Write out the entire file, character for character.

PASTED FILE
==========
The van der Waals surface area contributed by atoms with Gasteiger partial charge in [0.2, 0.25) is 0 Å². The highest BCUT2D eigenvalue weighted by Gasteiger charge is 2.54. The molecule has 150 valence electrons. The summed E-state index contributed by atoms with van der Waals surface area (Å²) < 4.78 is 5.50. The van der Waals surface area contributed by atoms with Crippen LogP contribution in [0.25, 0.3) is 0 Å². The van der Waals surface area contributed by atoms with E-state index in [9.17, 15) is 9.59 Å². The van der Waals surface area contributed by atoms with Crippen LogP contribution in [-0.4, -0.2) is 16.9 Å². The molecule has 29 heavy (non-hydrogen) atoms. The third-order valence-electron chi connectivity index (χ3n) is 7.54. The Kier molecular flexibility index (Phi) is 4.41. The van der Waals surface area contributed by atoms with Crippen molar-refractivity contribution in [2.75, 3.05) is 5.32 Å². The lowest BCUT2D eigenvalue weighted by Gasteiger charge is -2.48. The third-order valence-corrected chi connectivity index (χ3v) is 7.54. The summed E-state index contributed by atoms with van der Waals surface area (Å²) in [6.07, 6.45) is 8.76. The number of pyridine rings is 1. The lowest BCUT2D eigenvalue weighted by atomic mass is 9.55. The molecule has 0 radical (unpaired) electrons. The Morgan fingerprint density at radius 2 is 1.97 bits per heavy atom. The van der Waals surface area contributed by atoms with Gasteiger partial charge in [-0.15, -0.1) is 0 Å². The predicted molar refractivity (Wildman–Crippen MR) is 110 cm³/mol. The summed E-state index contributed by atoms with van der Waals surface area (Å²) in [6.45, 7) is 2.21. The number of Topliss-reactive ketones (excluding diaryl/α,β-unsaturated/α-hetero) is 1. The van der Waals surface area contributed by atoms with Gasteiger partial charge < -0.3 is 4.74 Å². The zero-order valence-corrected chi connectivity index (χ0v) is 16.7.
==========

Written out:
The van der Waals surface area contributed by atoms with Gasteiger partial charge in [0.2, 0.25) is 0 Å². The highest BCUT2D eigenvalue weighted by Gasteiger charge is 2.54. The molecule has 150 valence electrons. The summed E-state index contributed by atoms with van der Waals surface area (Å²) < 4.78 is 5.50. The van der Waals surface area contributed by atoms with Crippen LogP contribution in [0.25, 0.3) is 0 Å². The van der Waals surface area contributed by atoms with E-state index in [9.17, 15) is 9.59 Å². The van der Waals surface area contributed by atoms with Crippen LogP contribution in [-0.4, -0.2) is 16.9 Å². The molecule has 29 heavy (non-hydrogen) atoms. The third-order valence-electron chi connectivity index (χ3n) is 7.54. The Kier molecular flexibility index (Phi) is 4.41. The van der Waals surface area contributed by atoms with Crippen molar-refractivity contribution in [2.75, 3.05) is 5.32 Å². The lowest BCUT2D eigenvalue weighted by Gasteiger charge is -2.48. The third-order valence-corrected chi connectivity index (χ3v) is 7.54. The summed E-state index contributed by atoms with van der Waals surface area (Å²) in [6.07, 6.45) is 8.76. The number of pyridine rings is 1. The lowest BCUT2D eigenvalue weighted by atomic mass is 9.55. The molecule has 0 radical (unpaired) electrons. The Morgan fingerprint density at radius 2 is 1.97 bits per heavy atom. The van der Waals surface area contributed by atoms with Gasteiger partial charge in [-0.15, -0.1) is 0 Å². The predicted molar refractivity (Wildman–Crippen MR) is 110 cm³/mol. The summed E-state index contributed by atoms with van der Waals surface area (Å²) in [6.45, 7) is 2.21. The number of Topliss-reactive ketones (excluding diaryl/α,β-unsaturated/α-hetero) is 1. The van der Waals surface area contributed by atoms with Gasteiger partial charge < -0.3 is 4.74 Å². The zero-order valence-corrected chi connectivity index (χ0v) is 16.7.